The Jamaica Teachers' Association joins with its International Partner, Education International and other affiliates in observing World Women's Day, Friday, March 8, 2013.

The 2011 EI Resolution on Gender Equality noted that "women outnumber men in union membership in most countries, but that progress in women's participation in union leadership is slow and uneven".

Professional women make up more than 80 percent of all organizations and the JTA is no different. As such, we use this opportunity to recognize and celebrate them as integral partners in the business of education.

Many of the achievements made by institutions and organizations throughout the world were led by females. In the political field there were individuals such as Indira Gandhi, Margaret Thatcher, Eugenia Charles, Benazir Bhutto, Janet Jagan, Hillary Rodham-Clinton and Portia Simpson-Miller.

In the education sector, the JTA in particular, individuals such as Helen Stills, Fay Saunders, Nadine Molloy, Dr. Nadine Scott, Ena Barclay, Ellorine Walker, Rosemarie Vernon, Dr. Dorothy Raymond, Judith Spencer Jarrett and Sadie Comrie, are among those who have over the years devoted their time and energy to the cause of education and the promotion of the ideals of the Jamaica Teachers' Association, JTA.

The evidence is unquestionable that through their hard work, many of the benefits now enjoyed by Jamaican teachers were won through tireless negotiations and lobbying by these dedicated individuals. The education sector has been better with their input and this cannot be questioned.

The buzz thought is now 'Gender Equality'. The JTA is quite cognizant of the difficulty experienced by many women for recognition and equality to men, but through the Women's Caucus, an arm of the Association, members continue to promote issues pertaining to the welfare and challenges faced by female educators.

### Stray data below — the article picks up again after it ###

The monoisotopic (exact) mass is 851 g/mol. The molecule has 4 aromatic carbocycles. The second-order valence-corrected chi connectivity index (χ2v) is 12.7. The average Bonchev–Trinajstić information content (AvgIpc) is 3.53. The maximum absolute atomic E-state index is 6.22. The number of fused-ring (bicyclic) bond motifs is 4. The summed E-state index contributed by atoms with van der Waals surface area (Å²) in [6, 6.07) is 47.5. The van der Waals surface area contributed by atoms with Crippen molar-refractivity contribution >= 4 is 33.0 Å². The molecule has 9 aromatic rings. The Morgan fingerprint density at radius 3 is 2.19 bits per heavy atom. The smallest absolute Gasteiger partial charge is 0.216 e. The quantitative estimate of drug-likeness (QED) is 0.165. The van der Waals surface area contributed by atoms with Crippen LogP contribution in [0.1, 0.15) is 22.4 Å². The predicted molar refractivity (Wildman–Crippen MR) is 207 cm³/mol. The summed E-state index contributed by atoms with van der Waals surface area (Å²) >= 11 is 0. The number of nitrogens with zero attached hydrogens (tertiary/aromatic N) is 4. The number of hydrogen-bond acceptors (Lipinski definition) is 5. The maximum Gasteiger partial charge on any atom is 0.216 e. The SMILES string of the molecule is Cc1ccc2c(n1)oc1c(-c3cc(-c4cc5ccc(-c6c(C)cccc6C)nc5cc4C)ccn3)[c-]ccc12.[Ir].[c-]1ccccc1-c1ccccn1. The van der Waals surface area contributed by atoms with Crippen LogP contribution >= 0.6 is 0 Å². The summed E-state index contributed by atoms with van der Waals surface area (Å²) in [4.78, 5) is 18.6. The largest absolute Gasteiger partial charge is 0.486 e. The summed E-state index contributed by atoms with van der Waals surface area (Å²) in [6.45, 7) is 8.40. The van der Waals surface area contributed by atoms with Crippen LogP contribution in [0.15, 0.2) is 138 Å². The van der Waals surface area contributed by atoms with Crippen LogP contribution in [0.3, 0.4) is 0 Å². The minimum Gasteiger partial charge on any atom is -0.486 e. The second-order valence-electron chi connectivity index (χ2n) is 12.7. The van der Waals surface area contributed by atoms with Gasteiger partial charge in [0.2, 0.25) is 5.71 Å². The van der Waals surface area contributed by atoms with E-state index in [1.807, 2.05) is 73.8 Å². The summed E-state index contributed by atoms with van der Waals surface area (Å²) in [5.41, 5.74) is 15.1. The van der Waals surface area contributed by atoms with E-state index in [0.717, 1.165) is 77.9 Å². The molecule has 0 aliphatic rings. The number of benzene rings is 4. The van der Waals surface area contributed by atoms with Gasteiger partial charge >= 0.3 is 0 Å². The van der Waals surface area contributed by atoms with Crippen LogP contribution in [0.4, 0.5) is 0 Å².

Our women are equals and importantly so and, should be given that pride of place in all that is done. We should use this occasion to continue our focus on ensuring that violence against our women and girls is minimized and ultimately eliminated.

Too often violence in our society and more recently in our schools have been targeting these very important groups.

We believe that an attack on women and girls is an attack on the profession as most of our members are women and the majority of our children are girls attending schools.

Violence in any form, is an attack on society and its normal functioning and must not be allowed to flourish.

We agree with Education International that our women have consistently demonstrated their commitment to their families, to the development of unions, to education and also to the society and should be treated as equals in what has been seen in many countries as male dominated societies.

Let us see this year's observance of International Women's Day as more than just a celebration, but more as an opportunity to 'right whatever wrong' has been done while at the same time use this year's observance as a 'Call to Action'.

The JTA will continue to play its part in the advancement of the welfare of our women and girls.


Leaon Nash
Communication/Public Relations Officer
Jamaica Teachers' Association


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